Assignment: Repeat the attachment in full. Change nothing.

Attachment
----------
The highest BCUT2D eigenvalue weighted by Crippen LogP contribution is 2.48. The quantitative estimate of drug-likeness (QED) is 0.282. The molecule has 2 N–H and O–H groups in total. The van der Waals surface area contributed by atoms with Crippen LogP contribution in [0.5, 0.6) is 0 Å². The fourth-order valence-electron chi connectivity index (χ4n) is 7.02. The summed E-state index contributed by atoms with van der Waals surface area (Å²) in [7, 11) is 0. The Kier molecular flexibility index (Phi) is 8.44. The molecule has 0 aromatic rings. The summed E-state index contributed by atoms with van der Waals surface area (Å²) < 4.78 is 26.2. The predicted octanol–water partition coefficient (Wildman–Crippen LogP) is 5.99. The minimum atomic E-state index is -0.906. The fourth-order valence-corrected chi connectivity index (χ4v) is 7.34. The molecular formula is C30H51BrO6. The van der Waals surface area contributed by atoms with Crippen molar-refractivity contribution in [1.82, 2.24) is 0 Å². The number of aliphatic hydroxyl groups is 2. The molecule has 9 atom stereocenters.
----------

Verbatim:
The highest BCUT2D eigenvalue weighted by Crippen LogP contribution is 2.48. The quantitative estimate of drug-likeness (QED) is 0.282. The molecule has 2 N–H and O–H groups in total. The van der Waals surface area contributed by atoms with Crippen LogP contribution in [0.5, 0.6) is 0 Å². The fourth-order valence-electron chi connectivity index (χ4n) is 7.02. The summed E-state index contributed by atoms with van der Waals surface area (Å²) in [7, 11) is 0. The Kier molecular flexibility index (Phi) is 8.44. The molecule has 0 aromatic rings. The summed E-state index contributed by atoms with van der Waals surface area (Å²) < 4.78 is 26.2. The predicted octanol–water partition coefficient (Wildman–Crippen LogP) is 5.99. The minimum atomic E-state index is -0.906. The fourth-order valence-corrected chi connectivity index (χ4v) is 7.34. The molecular formula is C30H51BrO6. The van der Waals surface area contributed by atoms with Crippen molar-refractivity contribution in [1.82, 2.24) is 0 Å². The number of aliphatic hydroxyl groups is 2. The molecule has 9 atom stereocenters.